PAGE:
And then you’re in the valley of the Rye. This really is a special place, and rare, being one of the largest tracts of unspoiled natural woodland left in Lancashire, but, like anywhere else in this overcrowded island of ours, its being slowly nibbled away by time and progress and the inexorable urge of a certain class of mankind who seeks always to “improve” upon his environment by digging it up and building houses on it. In the 1970’s the steeply wooded vale of the Rye was a very quiet place to be, surrounded by rolling farmland. I learned to hunt in it. You could get lost in it, not see a soul all day. But now the urban sprawl encroaches, the meadows succumbing one by one to development, the flags of the house sellers fluttering like the banners of an invading army.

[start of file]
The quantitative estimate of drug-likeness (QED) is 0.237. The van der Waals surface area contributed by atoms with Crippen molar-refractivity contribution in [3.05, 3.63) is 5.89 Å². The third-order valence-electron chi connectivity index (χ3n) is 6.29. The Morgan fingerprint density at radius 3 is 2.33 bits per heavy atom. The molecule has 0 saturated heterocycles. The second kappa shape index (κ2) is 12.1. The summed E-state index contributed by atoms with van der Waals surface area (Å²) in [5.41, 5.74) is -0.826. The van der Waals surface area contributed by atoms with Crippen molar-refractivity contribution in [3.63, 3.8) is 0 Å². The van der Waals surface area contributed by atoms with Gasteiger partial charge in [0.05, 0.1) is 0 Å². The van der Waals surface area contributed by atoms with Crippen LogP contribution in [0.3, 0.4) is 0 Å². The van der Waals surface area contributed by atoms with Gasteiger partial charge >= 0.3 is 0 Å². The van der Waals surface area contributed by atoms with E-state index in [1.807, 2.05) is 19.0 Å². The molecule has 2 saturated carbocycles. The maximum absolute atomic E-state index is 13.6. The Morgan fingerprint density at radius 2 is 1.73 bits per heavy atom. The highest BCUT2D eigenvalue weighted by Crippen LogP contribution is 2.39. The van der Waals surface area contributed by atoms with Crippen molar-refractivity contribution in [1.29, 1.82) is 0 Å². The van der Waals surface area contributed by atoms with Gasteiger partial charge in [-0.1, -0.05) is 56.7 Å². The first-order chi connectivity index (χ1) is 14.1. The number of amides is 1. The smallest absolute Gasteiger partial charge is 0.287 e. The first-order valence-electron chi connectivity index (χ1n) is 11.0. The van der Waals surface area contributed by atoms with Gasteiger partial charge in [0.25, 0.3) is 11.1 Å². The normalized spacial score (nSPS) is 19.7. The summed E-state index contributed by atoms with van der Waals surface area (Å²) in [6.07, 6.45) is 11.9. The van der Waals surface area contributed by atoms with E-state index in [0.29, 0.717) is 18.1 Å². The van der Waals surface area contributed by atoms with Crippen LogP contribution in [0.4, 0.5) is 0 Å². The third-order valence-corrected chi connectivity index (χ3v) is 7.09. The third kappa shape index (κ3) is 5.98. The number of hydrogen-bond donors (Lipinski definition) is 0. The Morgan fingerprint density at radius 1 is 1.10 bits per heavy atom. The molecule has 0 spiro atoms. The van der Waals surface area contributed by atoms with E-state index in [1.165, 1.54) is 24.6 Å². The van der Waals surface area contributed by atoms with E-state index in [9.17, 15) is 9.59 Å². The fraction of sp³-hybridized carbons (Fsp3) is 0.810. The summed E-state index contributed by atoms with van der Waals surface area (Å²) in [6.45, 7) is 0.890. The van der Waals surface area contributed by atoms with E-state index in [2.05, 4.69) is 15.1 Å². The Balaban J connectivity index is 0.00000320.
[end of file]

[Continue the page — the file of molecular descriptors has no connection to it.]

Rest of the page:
One could never hope to hunt there now. You have only to sit still for a moment, trying perhaps to tune in to the quiet of the woods, for the energy to be disrupted by the passage of a dog-walker. Little bags of dog-poo fester in the places where I might once have lain in wait for hours with the gun, hopeful of a rabbit or a wood pigeon. Really, of all insults to the dignity of the land, these little bags of dog-poo, mystify me. To my mind the dog owner has already undergone the most cringe-making ordeal of picking up his pet pooch’s crap and bagging it, so why not follow through and take it home? Why toss it aside, so that the fetid product of his pet’s toilet can be preserved for years? Is it some kind of statement? A marking of territory? Really, I do not understand! And besides the poo, of course there are beer-cans everywhere, scattered by the same feral brats who see no wrong in breaking off the boughs of the oaks and sycamores and the beech trees, for no other reason than they can, and who’s going to stop them anyway and what does it matter because life is shit and then you die innit? – or some other nihilistic nonsense that our ever more educated yet ever more disconnected youngsters seem to insist upon as being the only valid reality.